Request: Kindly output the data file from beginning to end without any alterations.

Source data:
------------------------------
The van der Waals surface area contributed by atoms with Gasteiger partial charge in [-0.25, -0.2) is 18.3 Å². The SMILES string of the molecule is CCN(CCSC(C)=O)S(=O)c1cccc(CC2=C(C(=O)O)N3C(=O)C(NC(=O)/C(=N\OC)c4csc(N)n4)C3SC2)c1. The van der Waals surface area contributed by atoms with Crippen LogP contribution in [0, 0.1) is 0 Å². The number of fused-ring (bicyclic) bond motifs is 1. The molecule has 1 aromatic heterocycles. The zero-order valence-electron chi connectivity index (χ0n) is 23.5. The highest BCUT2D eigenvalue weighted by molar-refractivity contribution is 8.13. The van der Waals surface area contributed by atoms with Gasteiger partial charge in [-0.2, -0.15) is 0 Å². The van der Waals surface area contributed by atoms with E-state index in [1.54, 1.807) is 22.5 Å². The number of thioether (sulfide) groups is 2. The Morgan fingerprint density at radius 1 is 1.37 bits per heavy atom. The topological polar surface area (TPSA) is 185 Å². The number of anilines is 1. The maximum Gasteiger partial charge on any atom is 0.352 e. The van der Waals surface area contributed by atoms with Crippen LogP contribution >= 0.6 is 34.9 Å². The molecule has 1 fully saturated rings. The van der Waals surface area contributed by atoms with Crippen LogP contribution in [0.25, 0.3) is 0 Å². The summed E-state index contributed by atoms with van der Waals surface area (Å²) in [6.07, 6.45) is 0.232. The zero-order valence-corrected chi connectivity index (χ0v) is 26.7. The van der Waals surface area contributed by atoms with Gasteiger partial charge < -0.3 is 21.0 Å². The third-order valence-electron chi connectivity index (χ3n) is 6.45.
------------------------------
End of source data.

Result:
The van der Waals surface area contributed by atoms with Gasteiger partial charge in [-0.25, -0.2) is 18.3 Å². The SMILES string of the molecule is CCN(CCSC(C)=O)S(=O)c1cccc(CC2=C(C(=O)O)N3C(=O)C(NC(=O)/C(=N\OC)c4csc(N)n4)C3SC2)c1. The van der Waals surface area contributed by atoms with Crippen LogP contribution in [0, 0.1) is 0 Å². The number of fused-ring (bicyclic) bond motifs is 1. The molecule has 1 aromatic heterocycles. The zero-order valence-electron chi connectivity index (χ0n) is 23.5. The highest BCUT2D eigenvalue weighted by molar-refractivity contribution is 8.13. The van der Waals surface area contributed by atoms with Gasteiger partial charge in [-0.2, -0.15) is 0 Å². The van der Waals surface area contributed by atoms with E-state index in [1.54, 1.807) is 22.5 Å². The number of thioether (sulfide) groups is 2. The Morgan fingerprint density at radius 1 is 1.37 bits per heavy atom. The topological polar surface area (TPSA) is 185 Å². The number of anilines is 1. The maximum Gasteiger partial charge on any atom is 0.352 e. The van der Waals surface area contributed by atoms with Crippen LogP contribution >= 0.6 is 34.9 Å². The molecule has 1 fully saturated rings. The van der Waals surface area contributed by atoms with Crippen LogP contribution in [0.25, 0.3) is 0 Å². The summed E-state index contributed by atoms with van der Waals surface area (Å²) in [6.07, 6.45) is 0.232. The zero-order valence-corrected chi connectivity index (χ0v) is 26.7. The van der Waals surface area contributed by atoms with Gasteiger partial charge < -0.3 is 21.0 Å². The third-order valence-electron chi connectivity index (χ3n) is 6.45.